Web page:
A third group comprises a single cultivar of bulbifera that is labeled by the name Ama-/Oake. It has two sub-varietal categories. Distinction between the two categories is relied on traces of dark pigmentation on the portions of the bulbils. The bulbifera plant also occurs in wild form. Farmers did not provide consistent morphological grounds for discriminating between the two contexts. Identification of a bulbifera variety as wild vs. cultivated does not depend on the physical traits of the plant but of its location and edibility of the bulbils (Tables 2 and 3).
Groupings on the basis of gender
On the basis of gender, yam varieties fall into two supra-variety groups: female (Mine/Baye) and male (Babu/Eyane). The distinction of varieties as male or female is not related to the biological reproduction of varieties. Farmers’ distinction most of the time depends on maturity stage, time of harvest, growth habit, taste of the tubers, and tolerance to stress. Some farmer claims early maturing, less vigorous, double harvest, and tasty varieties as female, while they are male otherwise. For instance, late maturing domestic yams such as Chabsha, Torbay, and Tolubab are among others that farmers considered as a male variety. All the wild and wild transplant yams were also considered as male varieties. Others such as Dizzu-Kachi and Tsid boy are among others that are recognized as female varieties (Tables 2 and 3).
Comparisons between folk and formal taxonomy
Sheko and Bench classification and naming of yam allows for the recognition of four distinct folk ranks. Each of these can be considered as belonging to different levels and thus arranged hierarchically. In order from the least to the most inclusive group, the categories are sub-variety, variety, supra-variety, and folk generic. Table 4 provides comparison of formal and folk botanic systems. Applying Berlin et al.  and Berlin  schemes, the folk-recognized ranks can be assigned to four formal biological divisions such as sub-varietal, varietal, sub-generic, and generic. Taxa assigned to the folk generic and varietal categories correspond to the formally recognized divisions at the genus and varietal levels, respectively. Taxa assigned to supra-variety category may also correspond to formally recognized ranks at the sub-generic level.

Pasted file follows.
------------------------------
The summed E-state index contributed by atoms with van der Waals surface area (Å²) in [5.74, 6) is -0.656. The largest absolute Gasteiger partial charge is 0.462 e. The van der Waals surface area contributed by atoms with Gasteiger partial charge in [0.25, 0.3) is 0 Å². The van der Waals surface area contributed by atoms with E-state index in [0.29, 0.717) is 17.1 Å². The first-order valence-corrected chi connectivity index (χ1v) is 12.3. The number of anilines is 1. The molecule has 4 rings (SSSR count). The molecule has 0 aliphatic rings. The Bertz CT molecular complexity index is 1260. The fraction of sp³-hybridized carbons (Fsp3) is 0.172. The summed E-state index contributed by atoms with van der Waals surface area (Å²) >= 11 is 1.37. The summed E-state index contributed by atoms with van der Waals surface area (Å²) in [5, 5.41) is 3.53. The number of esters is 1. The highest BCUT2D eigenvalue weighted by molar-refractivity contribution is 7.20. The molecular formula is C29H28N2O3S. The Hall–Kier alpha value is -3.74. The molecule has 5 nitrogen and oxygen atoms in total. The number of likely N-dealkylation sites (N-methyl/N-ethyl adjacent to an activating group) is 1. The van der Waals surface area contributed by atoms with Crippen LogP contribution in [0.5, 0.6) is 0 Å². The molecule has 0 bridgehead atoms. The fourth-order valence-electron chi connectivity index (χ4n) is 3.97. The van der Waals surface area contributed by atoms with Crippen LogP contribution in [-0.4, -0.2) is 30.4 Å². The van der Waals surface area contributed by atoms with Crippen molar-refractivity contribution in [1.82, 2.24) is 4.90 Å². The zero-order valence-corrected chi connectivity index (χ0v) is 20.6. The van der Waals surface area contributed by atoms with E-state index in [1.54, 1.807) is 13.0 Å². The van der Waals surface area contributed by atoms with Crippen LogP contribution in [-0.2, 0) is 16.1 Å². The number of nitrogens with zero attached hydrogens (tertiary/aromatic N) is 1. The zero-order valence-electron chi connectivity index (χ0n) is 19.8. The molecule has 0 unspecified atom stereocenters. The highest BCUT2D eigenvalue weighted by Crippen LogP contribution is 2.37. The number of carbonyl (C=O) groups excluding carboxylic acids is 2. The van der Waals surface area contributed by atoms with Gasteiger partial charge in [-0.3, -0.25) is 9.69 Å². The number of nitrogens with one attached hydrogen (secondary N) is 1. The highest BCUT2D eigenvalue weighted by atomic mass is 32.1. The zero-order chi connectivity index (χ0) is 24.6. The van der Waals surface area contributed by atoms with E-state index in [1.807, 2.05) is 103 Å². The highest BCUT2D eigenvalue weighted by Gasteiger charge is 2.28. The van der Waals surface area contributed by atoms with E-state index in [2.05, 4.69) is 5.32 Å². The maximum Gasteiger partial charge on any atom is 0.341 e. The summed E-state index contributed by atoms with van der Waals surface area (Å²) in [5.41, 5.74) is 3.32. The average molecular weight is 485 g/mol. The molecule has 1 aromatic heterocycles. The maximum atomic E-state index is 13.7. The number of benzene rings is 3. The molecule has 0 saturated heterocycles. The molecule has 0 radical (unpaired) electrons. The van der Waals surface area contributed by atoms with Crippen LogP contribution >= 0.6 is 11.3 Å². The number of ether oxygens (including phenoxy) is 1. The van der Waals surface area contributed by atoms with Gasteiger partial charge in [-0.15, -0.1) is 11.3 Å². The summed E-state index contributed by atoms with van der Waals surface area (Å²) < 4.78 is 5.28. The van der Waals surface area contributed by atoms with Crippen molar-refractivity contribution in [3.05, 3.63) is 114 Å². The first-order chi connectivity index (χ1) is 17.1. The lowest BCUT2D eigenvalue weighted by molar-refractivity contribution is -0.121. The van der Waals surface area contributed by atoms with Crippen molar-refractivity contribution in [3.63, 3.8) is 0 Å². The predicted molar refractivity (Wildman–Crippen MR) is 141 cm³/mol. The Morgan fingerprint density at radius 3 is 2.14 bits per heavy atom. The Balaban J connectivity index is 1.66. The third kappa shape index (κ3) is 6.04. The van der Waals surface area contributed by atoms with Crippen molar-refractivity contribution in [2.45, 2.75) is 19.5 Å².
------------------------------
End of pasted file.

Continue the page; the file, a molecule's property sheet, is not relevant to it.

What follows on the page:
One interesting observation between the two system is that formal taxonomy focuses at and above species level, while folk taxonomy concentrates on intraspecific diversity, i.e., at the folk varietal and sub-varietal ranks. We found the highest number of taxa at the folk varietal and sub-varietal ranks. The recognition of rich taxa at the lowest folk ranks can be taken as a clear evidence for the existence of a moderate overlap between the two systems. Yet, the overlap is far from perfect, and the standards in folk taxonomy are not expected to be absolutely consistent across locations and different social domains; there are thus some anomalies. In view of this, the two systems can be combined in order to obtain insights into the links of classification rationale and systems applied to the management and utilization of on farm genetic resource.